Click. Whir. Flash. This Robot Solves a Rubik's Cube.

John Duong '22 and Logan Jepson '22 work on their computer science capstone — a Rubik's Club solving robotYears from now, when the rest of us are working for — or at least using tools built by — Pacific University computer science majors Damon Holland ‘22, Logan Jepson ’22 and John Duong ’22, we’ll remember that their parting gift as students was a robot that solves Rubik’s Cube faster than a human ever has.

For their combined senior capstone project, the three students each brought specialized skills. Jepson built and assembled the device using a 3-D printer and mechanical skills that harnessed the various cables, microcontrollers and motors. Holland developed the artificial intelligence that guides the device’s movements. And Duong provided the visual feedback system that “reads” the colors and orientation of the cube in a way that the software can analyze how close the cube is to being solved. All three of them write, read and manipulate code.

“We basically started in the summer, coming up with the idea for a senior project,” Jepson explained. “And Damon was really into Rubik’s Cube, so we decided to make a robot that solves Rubik’s Cubes.”

Other cube-solving machines have been built and some are even faster, but Jepson said they thought, “Maybe we can do some of the parts better.”

It’s a dazzling thing to watch the multiple motors rotate the cube so fast it blurs, and to know that the project was conceived and built entirely from scratch in less than an academic year. Click, goes the switch. Whirr, go the motorized arms. Flash, goes the digital readout, showing that this particular solution required 18 moves and 3.03 seconds.

“It was super tricky,” Jepson acknowledged, “but worth it.”

The three students, each of whom has secured a six-figure, post-graduation job, are part of a small class of computer science seniors under the tutelage of Professor Shereen Khoja. The class of 11 is completing four projects, though the Rubik’s Cube device is the only one that involves physical movement, giving it a visceral wow factor. “It’s instantly impressive,” Holland said.

Khoja said she remembers the day the students called her to say the device was working and she came running to see. As it whirred, she thought, “That’s crazy.”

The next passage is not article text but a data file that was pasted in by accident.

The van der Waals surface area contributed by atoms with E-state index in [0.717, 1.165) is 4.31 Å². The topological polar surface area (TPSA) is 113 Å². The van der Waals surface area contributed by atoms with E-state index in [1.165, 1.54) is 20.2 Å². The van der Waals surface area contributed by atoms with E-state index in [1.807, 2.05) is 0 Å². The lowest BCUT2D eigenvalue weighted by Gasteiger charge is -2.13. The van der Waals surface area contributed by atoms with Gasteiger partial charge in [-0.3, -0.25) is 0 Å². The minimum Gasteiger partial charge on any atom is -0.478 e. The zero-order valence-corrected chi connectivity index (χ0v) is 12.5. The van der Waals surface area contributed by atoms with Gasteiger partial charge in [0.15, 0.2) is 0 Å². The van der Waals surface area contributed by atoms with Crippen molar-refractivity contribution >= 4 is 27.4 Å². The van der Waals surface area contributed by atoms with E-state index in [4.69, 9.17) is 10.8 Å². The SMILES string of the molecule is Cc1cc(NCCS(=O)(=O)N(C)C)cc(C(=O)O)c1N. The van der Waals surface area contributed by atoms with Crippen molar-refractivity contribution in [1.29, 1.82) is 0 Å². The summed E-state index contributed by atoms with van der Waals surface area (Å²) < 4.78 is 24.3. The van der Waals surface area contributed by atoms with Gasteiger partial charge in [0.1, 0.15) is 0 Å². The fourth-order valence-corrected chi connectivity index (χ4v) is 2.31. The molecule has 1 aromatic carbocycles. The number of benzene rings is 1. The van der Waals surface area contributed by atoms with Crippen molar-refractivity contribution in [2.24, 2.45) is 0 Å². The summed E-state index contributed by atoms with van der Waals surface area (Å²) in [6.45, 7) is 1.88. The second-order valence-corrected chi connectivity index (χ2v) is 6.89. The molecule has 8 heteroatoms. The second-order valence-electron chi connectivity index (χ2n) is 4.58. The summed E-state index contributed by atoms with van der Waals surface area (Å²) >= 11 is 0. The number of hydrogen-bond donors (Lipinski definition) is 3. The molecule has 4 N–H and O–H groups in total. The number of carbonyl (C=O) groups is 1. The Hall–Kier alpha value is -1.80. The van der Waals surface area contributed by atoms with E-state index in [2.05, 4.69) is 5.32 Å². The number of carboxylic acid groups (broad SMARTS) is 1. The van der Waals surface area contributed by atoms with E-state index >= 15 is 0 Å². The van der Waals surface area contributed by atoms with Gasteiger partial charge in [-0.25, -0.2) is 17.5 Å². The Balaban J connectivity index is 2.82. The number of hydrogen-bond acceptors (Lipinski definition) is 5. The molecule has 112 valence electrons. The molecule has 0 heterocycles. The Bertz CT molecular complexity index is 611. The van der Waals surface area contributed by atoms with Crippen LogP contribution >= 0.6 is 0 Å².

While solving Rubik’s Cube may not seem a particularly practical social need, Holland pointed out that the same technologies come into play in electric, autonomous vehicles.

“One similar thing you’ll see is Teslas,” Holland said. “All three of the things we’re using now: Computer vision, being aware of your surroundings, seeing the cars around you, the streetlights. Robotics, obviously, the physical motors on the car and sensors reacting physically. And AI, which is used to route your car and interpret the information, to use the logic behind the car.” 

For all the moving parts and potential pitfalls, the project “has gone pretty smoothly,” Jepson said. More smoothly, in fact, than their time at Pacific, which has been overshadowed by the COVID-19 pandemic that forced chunks of their education online and intervened with on-campus mask and distancing requirements.

Despite the social impediments, Khoja’s students continued, not just with computer science projects, but with preparing for graduation. Khoja said she and her students create and refine resumes, practice interviewing and take other steps to prepare for the job market.

It’s paid off for the three Rubik’s Cube solvers. Duong will be a software development engineer for Amazon in Seattle. Holland will continue to work for Intel in Hillsboro, Ore., where he has been interning. And Jepson will move to Madison, Wisc., to work for Epic, the health care software colossus.

They will scatter to their post-graduation lives, but they will leave Pacific the Rubik’s Cube device, a reminder of what successful computer science can look like.

Wednesday, March 30, 2022